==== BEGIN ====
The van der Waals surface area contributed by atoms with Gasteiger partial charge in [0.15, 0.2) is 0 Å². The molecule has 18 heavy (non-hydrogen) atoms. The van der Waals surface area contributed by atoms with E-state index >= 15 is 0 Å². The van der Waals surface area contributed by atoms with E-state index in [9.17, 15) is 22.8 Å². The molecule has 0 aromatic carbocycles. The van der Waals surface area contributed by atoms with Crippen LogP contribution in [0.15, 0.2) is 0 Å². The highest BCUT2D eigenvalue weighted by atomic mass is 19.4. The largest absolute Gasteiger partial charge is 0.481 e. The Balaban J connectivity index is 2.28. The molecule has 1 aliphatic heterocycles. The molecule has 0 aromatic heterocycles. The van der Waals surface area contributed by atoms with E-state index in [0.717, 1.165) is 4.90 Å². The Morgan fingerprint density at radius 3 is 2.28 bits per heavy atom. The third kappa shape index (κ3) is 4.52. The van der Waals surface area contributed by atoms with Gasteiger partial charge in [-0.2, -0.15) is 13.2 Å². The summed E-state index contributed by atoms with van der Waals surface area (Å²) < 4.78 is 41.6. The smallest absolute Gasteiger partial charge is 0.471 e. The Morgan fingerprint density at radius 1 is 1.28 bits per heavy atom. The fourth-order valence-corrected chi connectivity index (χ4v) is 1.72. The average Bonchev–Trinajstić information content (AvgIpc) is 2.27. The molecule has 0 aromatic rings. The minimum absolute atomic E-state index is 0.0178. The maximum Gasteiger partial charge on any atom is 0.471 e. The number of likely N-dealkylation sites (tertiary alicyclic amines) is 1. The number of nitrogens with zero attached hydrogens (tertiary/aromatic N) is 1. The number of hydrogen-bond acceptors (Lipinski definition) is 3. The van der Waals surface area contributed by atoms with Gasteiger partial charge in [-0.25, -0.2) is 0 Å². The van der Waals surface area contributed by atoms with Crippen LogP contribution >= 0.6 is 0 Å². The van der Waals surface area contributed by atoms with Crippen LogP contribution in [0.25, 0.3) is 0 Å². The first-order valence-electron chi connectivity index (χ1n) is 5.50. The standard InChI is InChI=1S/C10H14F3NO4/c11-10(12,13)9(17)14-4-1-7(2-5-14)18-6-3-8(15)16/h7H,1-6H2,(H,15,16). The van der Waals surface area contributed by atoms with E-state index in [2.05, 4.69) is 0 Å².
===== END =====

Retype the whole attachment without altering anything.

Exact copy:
The van der Waals surface area contributed by atoms with Gasteiger partial charge in [0.15, 0.2) is 0 Å². The molecule has 18 heavy (non-hydrogen) atoms. The van der Waals surface area contributed by atoms with E-state index >= 15 is 0 Å². The van der Waals surface area contributed by atoms with E-state index in [9.17, 15) is 22.8 Å². The molecule has 0 aromatic carbocycles. The van der Waals surface area contributed by atoms with Crippen LogP contribution in [0.15, 0.2) is 0 Å². The highest BCUT2D eigenvalue weighted by atomic mass is 19.4. The largest absolute Gasteiger partial charge is 0.481 e. The Balaban J connectivity index is 2.28. The molecule has 1 aliphatic heterocycles. The molecule has 0 aromatic heterocycles. The van der Waals surface area contributed by atoms with E-state index in [0.717, 1.165) is 4.90 Å². The Morgan fingerprint density at radius 3 is 2.28 bits per heavy atom. The third kappa shape index (κ3) is 4.52. The van der Waals surface area contributed by atoms with Gasteiger partial charge in [-0.2, -0.15) is 13.2 Å². The summed E-state index contributed by atoms with van der Waals surface area (Å²) < 4.78 is 41.6. The smallest absolute Gasteiger partial charge is 0.471 e. The Morgan fingerprint density at radius 1 is 1.28 bits per heavy atom. The fourth-order valence-corrected chi connectivity index (χ4v) is 1.72. The average Bonchev–Trinajstić information content (AvgIpc) is 2.27. The molecule has 0 aromatic rings. The minimum absolute atomic E-state index is 0.0178. The maximum Gasteiger partial charge on any atom is 0.471 e. The number of likely N-dealkylation sites (tertiary alicyclic amines) is 1. The number of nitrogens with zero attached hydrogens (tertiary/aromatic N) is 1. The number of hydrogen-bond acceptors (Lipinski definition) is 3. The van der Waals surface area contributed by atoms with Gasteiger partial charge in [-0.25, -0.2) is 0 Å². The van der Waals surface area contributed by atoms with Crippen LogP contribution >= 0.6 is 0 Å². The van der Waals surface area contributed by atoms with Crippen LogP contribution in [0.25, 0.3) is 0 Å². The first-order valence-electron chi connectivity index (χ1n) is 5.50. The standard InChI is InChI=1S/C10H14F3NO4/c11-10(12,13)9(17)14-4-1-7(2-5-14)18-6-3-8(15)16/h7H,1-6H2,(H,15,16). The van der Waals surface area contributed by atoms with E-state index in [2.05, 4.69) is 0 Å².